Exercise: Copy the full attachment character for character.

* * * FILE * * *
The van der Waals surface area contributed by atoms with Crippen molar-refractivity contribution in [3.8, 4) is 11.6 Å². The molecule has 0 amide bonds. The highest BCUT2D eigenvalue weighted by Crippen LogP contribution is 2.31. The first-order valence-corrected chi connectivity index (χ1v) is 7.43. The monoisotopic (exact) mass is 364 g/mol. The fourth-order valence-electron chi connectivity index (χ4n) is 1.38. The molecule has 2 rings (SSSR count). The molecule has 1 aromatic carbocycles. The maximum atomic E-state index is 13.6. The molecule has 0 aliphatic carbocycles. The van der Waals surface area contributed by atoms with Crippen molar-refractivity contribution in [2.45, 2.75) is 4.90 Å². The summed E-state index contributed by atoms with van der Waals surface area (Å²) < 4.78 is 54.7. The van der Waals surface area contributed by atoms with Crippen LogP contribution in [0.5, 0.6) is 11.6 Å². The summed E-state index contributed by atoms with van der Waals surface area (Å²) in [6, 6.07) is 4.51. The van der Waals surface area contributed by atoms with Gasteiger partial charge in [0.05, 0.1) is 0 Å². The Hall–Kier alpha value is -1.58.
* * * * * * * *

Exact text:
The van der Waals surface area contributed by atoms with Crippen molar-refractivity contribution in [3.8, 4) is 11.6 Å². The molecule has 0 amide bonds. The highest BCUT2D eigenvalue weighted by Crippen LogP contribution is 2.31. The first-order valence-corrected chi connectivity index (χ1v) is 7.43. The monoisotopic (exact) mass is 364 g/mol. The fourth-order valence-electron chi connectivity index (χ4n) is 1.38. The molecule has 2 rings (SSSR count). The molecule has 1 aromatic carbocycles. The maximum atomic E-state index is 13.6. The molecule has 0 aliphatic carbocycles. The van der Waals surface area contributed by atoms with Crippen molar-refractivity contribution in [2.45, 2.75) is 4.90 Å². The summed E-state index contributed by atoms with van der Waals surface area (Å²) < 4.78 is 54.7. The van der Waals surface area contributed by atoms with Crippen LogP contribution in [0.5, 0.6) is 11.6 Å². The summed E-state index contributed by atoms with van der Waals surface area (Å²) in [6, 6.07) is 4.51. The van der Waals surface area contributed by atoms with Gasteiger partial charge in [0.05, 0.1) is 0 Å². The Hall–Kier alpha value is -1.58.